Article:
The dream of the art of architecture

Submitted by digital on Fri, 03/25/2016 - 16:15
{"version":"0.3.0","atoms":[],"cards":[],"markups":[["a",["href","https:\/\/\/xthJKWOErVU","target","_new"]],["em"]],"sections":[[1,"h2",[[0,[],0,"Ethical obligations shouldn\u0027t come with negative connotations"]]],[1,"p",[[0,[],0,"The \u201cdevotion to the art of architecture\u201d that Carl Sapers, Hon. AIA, references as his fourth \u201ctension point\u201d in the video \u201c"],[0,[0],1,"Ethics: From Building to Architecture"],[0,[],0,"\u201d might also be termed an ethical obligation\u2014or, more safely, an ethical aspiration. His cohorts in the video\u2014Henry Cobb, FAIA, and Mack Scogin, FAIA\u2014exhort architects to go beyond the limits of what we consider professional ethics (what Cobb terms \u201cthe ethics of practice\u201d) in order to fully realize the potential of architecture."]]],[1,"p",[[0,[],0,"It is the ethics of professional practice that architects must contend with daily, defined as those obligations that we hold to others: clients, the public, users, colleagues, employees. As architects face ethical decisions that fall purely in the range of practice, they often discover that the greatest challenges occur when one obligation runs\u2014headlong, it may seem\u2014into another. Sapers alludes to this when he indicates that the obligation to the public may take precedence over the obligations to the client."]]],[1,"p",[[0,[],0,"Going back to the most personal end of the Sapers scale, we find the first tension point, which he terms \u201csufficient income to support the architect and his or her family.\u201d While this may be the starting point of a spectrum that runs from the personal to the sublime, no one would claim that an obligation to oneself would be part of a workable ethical code."]]],[1,"blockquote",[[0,[],0,"Self-delusion is a drug to which some architects may not be sufficiently resistant."]]],[1,"p",[[0,[],0,"Sapers, Cobb, and Scogin have stressed the importance of looking beyond the narrower range of the ethics of practice to invest in the realization of the art of architecture. In accepting their invitation and exhortation, the architect must heed the dangers presented by the other side of this coin\u2014to yield to temptation and lose perspective in doing so."]]],[1,"p",[[0,[],0,"To be blunt, self-delusion is a drug to which some architects may not be sufficiently resistant. One can pause to think of examples (without mention) where an architect, in pursuit of the sublime, has lost touch with clients, users, and the public\u2014those whom architecture is intended to touch and inform. The dream of the art of architecture can take many forms, and while some can derive from and express the visions of those which are served by the design, others become lost expressions of an insulated singlemindedness."]]],[1,"p",[[0,[],0,"The paradox of the profession, and the plight of the architect, is to be entreated to reach for the stars while being ever mindful of who occupies the built product of the design\u2014and who writes the check. Architects are asked to deliver what the client has asked for, but also to transcend the program to envision the unexpected. In doing so, occasional reminders of the core of our ethical obligations may be useful\u2014not to tether or squelch our dreams but to inform them in ways that are richer than we thought possible."]]],[1,"p",[[0,[1],1,"Cornelius (Kin) DuBois, FAIA, a Denver architect, is serving his second term on the AIA National Ethics Council. His leadership service to the profession includes 2010\u20132011 president of the National Architectural Accrediting Board, AIA Colorado 2007 president, and regional director for the National Council of Architectural Registration Boards."]]]]}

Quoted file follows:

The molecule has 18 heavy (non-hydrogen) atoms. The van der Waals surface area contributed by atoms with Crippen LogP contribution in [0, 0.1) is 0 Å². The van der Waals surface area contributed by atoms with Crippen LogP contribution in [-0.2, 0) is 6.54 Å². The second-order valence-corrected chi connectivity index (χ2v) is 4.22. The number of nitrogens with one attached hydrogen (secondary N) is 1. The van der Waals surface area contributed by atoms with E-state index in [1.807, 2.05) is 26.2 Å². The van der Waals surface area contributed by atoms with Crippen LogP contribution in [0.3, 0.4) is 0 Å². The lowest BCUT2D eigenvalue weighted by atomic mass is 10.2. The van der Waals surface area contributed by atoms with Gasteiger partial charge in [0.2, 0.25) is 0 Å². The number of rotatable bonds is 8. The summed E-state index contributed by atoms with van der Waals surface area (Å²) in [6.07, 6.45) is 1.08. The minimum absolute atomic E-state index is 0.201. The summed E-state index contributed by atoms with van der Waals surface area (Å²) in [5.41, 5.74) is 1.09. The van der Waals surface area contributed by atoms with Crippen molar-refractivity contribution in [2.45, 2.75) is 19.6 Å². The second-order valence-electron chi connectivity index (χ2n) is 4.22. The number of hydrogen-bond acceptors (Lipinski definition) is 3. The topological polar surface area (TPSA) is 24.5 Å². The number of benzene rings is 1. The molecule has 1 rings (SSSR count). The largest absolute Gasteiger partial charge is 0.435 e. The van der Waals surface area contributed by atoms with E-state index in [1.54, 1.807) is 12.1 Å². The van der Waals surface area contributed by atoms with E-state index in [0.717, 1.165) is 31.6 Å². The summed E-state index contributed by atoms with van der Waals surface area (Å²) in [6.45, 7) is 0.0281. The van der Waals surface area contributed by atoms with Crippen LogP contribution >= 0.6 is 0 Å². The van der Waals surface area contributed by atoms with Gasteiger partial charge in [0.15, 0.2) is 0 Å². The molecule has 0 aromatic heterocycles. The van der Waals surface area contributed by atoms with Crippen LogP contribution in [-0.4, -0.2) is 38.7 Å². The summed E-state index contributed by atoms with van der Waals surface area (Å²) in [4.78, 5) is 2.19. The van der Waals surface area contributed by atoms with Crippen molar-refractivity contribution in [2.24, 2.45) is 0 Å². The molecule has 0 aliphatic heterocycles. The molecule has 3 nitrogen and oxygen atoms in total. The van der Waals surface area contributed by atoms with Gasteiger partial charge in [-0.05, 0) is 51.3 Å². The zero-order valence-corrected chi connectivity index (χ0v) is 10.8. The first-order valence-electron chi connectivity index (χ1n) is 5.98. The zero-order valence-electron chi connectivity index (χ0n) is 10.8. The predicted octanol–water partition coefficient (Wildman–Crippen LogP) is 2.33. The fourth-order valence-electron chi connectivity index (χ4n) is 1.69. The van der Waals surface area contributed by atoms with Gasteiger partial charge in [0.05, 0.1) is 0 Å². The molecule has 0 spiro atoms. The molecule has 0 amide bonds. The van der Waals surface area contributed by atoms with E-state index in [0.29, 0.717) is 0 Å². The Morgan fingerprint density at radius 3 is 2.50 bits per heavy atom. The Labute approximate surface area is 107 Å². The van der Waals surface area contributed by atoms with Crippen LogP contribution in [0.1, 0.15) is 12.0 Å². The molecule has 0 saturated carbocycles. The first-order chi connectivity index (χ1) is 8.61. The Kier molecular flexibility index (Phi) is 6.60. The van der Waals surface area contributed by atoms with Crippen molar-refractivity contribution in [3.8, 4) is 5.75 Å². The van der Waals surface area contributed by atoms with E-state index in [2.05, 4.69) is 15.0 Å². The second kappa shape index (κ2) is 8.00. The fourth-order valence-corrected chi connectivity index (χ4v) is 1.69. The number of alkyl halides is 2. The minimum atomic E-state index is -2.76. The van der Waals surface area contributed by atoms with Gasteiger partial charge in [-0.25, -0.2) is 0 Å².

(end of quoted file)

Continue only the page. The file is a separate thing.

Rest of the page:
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Reminders of our ethical obligations should not squelch our dreams but inform them in even richer ways.
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